Job satisfaction among clinicians is an important component of a successful organization. If an EHR is contributing to dissatisfaction on the job, an organization may need to examine its EHR strategy. In a recent survey conducted by Stanford University, 54 percent of those surveyed showed that their EHR detracted from professional satisfaction.
4. Declines in clinical effectiveness
Just as professional satisfaction is important if clinical staff believe an EHR is hindering their ability to perform their job an organization may need to examine whether its EHR implementation has gone according to plan. In the Stanford survey referenced previously, 49 percent of clinicians surveyed indicated that their EHR reduced their clinical effectiveness.
5. EHR-related financial problems
Many practices experience implementation failure based on their failure to model costs that can arise during implementation and afterward. Given the data available on implementations, a sizable majority of practices showed that financial problems plagued their implementation. Survey data from the MPI Group and Medical Economics indicate 65% of respondents who recently implemented new EHR software say their EHR systems resulted in financial losses for the practice. About 43% of internists and other specialists/subspecialists outside of primary care characterized the losses as significant.
6. Poor usability
In a recent study published in Mayo Clinic Proceedings, the question of EHR usability was examined. In a large-scale survey of US physicians, one-quarter of the respondents also rated their EHR’s usability on a standard technology usability measure known as the System Usability Scale (SUS). The scale assigns a letter grade to usability with highly usable systems receiving an A and an unusable system receiving an F. The study noted that users in other studies ranked Google’s search engine with an “A” for usability. Microwave ovens, ATMs and Amazon’s website received “Bs.” Microsoft Word, DVRs and GPS platforms received “Cs.” EHRs were among the worst rated in usability receiving an F.
7. Productivity and efficiency loss
Productivity and efficiency drops can be expected during implementation. However, if these declines last beyond the implementation period they can be considered symptoms of an EHR failure. For example, a survey conducted by American EHR Partners and the American Medical Association found more than half of the survey's respondents reported their EHR was the cause of a negative impact in their practice with regard to cost, productivity, and efficiency.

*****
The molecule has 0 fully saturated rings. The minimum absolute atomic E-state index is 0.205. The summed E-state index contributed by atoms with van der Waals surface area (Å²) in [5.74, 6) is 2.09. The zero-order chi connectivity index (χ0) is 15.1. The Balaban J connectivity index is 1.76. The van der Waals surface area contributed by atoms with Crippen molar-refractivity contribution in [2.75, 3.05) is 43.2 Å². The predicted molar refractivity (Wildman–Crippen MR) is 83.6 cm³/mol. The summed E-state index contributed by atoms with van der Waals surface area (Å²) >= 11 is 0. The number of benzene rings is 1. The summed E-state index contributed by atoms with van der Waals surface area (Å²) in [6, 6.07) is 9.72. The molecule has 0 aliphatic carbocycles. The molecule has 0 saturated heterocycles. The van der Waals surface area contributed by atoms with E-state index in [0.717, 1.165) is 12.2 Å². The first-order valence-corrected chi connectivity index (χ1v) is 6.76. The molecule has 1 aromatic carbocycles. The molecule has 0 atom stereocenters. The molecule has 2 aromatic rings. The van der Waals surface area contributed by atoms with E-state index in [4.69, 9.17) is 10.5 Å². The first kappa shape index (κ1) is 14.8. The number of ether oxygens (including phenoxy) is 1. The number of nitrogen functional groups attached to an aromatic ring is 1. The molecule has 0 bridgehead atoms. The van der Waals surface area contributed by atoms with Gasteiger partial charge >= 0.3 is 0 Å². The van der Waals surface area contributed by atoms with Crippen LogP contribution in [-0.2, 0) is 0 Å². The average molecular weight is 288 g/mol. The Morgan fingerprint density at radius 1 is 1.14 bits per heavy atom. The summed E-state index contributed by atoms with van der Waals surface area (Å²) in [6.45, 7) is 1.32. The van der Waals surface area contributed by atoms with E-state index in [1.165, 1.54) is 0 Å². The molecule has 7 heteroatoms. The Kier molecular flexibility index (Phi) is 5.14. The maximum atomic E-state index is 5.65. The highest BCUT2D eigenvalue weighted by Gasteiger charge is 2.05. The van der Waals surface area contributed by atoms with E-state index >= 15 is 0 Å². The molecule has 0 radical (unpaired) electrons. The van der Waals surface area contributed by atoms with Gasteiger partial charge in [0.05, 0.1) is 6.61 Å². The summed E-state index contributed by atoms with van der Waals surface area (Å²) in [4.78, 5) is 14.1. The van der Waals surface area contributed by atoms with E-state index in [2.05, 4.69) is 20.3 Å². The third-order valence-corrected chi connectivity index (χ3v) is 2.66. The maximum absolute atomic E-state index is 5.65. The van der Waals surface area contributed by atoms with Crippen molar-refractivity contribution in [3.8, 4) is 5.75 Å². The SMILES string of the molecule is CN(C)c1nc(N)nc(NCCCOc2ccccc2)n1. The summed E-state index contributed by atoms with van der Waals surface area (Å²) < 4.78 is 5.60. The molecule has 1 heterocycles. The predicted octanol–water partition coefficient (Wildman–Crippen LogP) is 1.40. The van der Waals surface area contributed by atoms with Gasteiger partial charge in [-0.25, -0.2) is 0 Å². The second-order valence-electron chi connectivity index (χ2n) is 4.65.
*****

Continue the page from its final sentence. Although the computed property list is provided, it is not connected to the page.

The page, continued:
8. Patient engagement failure
One of the primary areas of focus among policymakers crafting standards for EHR use involved engaging patients more actively in their care through patient portals whereby they could communicate with providers and access their own records. Despite efforts to encourage health care organizations to implement patient portals, patients still overwhelmingly do not use them. A study analyzing patient portal use among insured patients found 63 percent of survey participants reported not using a patient portal during the past year, and 60 percent reported not having been offered access to a portal.
9. Patient dissatisfaction
When an EHR is not implemented properly the negative impact is not only felt by those working on the inside. Rather, when a health care organization do not use their EHR in a meaningful way, patient satisfaction can decline. According to a survey conducted by Black Book, 89 percent of patients under the age of 40 stated that they are currently dissatisfied with their organizations’ use of patient engagement technology. Black Book Research’s managing partner Doug Brown said "healthcare consumers more frequently interact through electronic media in 2018, and while they value contact with their providers, they don't have the patience for lacks in hospital interoperability, incorrect billing and access to scheduling and results."
Another 84 percent of patients said they are specifically looking for providers who use advanced health IT that helps patients communicate with their doctors and engage with their own health data.
10. Financial risk for hospitals
According to credit rating firm Moody’s, hospitals that roll out a new EHR put themselves at a significant risk of financial losses through incurring operating losses, lower patient volumes and receivables write-offs. Although this is not the case for all hospital EHR roll outs, these large organizations are at a higher risk of these financial losses due to their scale.
The statistics presented above provide both context and an illustration of the causes and symptoms of EHR failure. These statistics offer a way to examine the cause of failure and ways to mitigate the risk of a failure occurring.